The Holy One, blessed be He, said to Hosea, “Your children have sinned.” To this, the prophet should have replied, “They are Your children, the children of your favored ones, Abraham, Isaac and Jacob. Be merciful to them.” Not only did he not say this but he actually said, “Lord of the universe, the whole world is yours. Exchange them for another nation.” The Holy One, blessed be He, said, “What shall I do with this old man? I will tell him to go and marry a prostitute and have children by her. Then I will tell him to send her away. If he can, then I too will send Israel away.”

There are few more telling passages in the whole of rabbinic literature. If I were to summarize it, I would say: Who is a leader of the Jewish people? Only one who loves the Jewish people. Reading the prophetic literature, it is easy to see the prophets as social critics. They see the people’s faults; they speak them aloud; their message is often a negative one, foretelling disaster. The Talmud is telling us that such a view is superficial and misses the essential point. The prophets loved their people. They spoke not out of condemnation but from the depths of deep desire. They knew that Israel was capable of, and had been summoned to, great things. They never criticized in order to distance themselves, to set themselves above and apart. They spoke in love – God’s love. That is why, in Israel’s darkest nights, the prophets always had a message of hope.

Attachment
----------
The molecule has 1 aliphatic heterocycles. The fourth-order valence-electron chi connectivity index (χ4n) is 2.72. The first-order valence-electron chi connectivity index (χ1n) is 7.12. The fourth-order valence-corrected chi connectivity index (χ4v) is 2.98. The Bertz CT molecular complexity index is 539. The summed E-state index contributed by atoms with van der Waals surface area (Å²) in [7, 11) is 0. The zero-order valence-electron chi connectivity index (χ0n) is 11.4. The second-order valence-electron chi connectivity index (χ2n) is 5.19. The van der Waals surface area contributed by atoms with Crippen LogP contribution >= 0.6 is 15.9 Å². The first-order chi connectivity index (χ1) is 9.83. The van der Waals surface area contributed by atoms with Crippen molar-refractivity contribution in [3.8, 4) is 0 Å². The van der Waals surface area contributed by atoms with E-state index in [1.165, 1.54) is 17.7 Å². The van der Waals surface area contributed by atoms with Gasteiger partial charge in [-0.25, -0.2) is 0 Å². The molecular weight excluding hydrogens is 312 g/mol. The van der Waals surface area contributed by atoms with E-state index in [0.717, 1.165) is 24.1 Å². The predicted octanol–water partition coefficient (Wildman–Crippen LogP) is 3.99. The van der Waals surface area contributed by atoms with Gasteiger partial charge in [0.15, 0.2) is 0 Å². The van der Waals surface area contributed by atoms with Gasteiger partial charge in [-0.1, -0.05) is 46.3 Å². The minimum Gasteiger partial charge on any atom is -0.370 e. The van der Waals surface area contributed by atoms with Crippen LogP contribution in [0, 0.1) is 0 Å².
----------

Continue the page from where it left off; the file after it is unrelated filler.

About the Author: Rabbi Lord Jonathan Sacks, former chief rabbi of the British Commonwealth, is the author of many books of Jewish thought, most recently “The Great Partnership: Science, Religion, and the Search for Meaning.”


If you don't see your comment after publishing it, refresh the page.